Doromal says until there is a vaccine, there’s really no way to ensure the safety of students, parents, and staff. She questions how social distancing guidelines could even be put in place at school districts statewide.

"How in fact could you social distance on a bus?" said Doromal. "How can you social distance in hall passing? Or a cafeteria? Or even in some classrooms that are overcrowded right now?"

As for the potential for adding school hours or Saturdays to the school year, Doromal says that it could cut into some teachers who hold other jobs to supplement their income. And cut into student jobs as well.

"When you're talking about Saturday school, you're talking about a person's income being sacrificed," said Doromal.

At the end of April, the Department of Education also sent out a COVID-19 Florida Education Impact Survey to parents and teachers. The survey asked:

  • What is your comfort level with students returning to school campuses
  • Would you feel comfortable having students on school campuses during the summer months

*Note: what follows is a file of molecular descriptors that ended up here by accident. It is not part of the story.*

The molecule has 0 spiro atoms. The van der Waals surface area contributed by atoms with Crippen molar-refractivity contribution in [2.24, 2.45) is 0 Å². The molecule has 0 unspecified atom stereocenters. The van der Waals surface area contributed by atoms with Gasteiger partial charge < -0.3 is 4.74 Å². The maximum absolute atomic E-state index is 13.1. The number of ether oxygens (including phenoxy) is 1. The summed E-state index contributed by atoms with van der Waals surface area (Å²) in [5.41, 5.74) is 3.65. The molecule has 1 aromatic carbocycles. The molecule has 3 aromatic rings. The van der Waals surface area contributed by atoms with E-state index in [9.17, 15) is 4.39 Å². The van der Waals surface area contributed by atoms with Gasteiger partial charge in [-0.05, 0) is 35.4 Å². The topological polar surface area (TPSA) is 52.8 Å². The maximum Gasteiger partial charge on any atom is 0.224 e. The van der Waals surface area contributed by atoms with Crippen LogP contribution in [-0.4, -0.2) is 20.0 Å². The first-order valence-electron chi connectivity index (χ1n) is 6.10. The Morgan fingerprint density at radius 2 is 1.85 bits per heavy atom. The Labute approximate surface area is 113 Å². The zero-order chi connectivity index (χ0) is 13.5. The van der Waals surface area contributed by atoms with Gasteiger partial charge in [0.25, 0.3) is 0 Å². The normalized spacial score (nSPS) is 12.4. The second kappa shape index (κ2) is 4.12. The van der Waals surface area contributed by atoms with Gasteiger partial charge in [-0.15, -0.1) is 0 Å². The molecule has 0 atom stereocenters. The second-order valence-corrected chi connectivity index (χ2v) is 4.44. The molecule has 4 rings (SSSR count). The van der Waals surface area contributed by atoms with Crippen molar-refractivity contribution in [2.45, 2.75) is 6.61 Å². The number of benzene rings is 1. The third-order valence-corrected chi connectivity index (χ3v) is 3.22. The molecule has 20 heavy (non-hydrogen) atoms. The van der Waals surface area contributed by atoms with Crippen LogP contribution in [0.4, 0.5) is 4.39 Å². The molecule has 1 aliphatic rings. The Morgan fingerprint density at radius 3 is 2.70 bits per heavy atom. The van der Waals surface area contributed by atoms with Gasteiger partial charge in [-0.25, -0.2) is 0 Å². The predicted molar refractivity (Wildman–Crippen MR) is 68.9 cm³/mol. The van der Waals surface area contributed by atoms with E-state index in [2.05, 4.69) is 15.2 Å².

• Do you believe school campuses will be ready to open full time by mid-August or would you rather start school after Labor Day which is Sept. 7?

The survey also asked if teachers or students have access to a tablet or laptop or a reliable internet connection.

“We’re continuously gathering input, so there is no deadline for feedback,” said Taryn Fenske in an email response from the Florida Department of Education. “We’ve been working with our superintendents very closely throughout this process of responding to and recovering from COVID-19, and they were kind enough to help us get these questions out to parents and teachers. We think it’s critical that the Department has a pulse on Floridians’ feelings about recovery, particularly, parents’ and teachers’ feelings, as we look at the next steps.”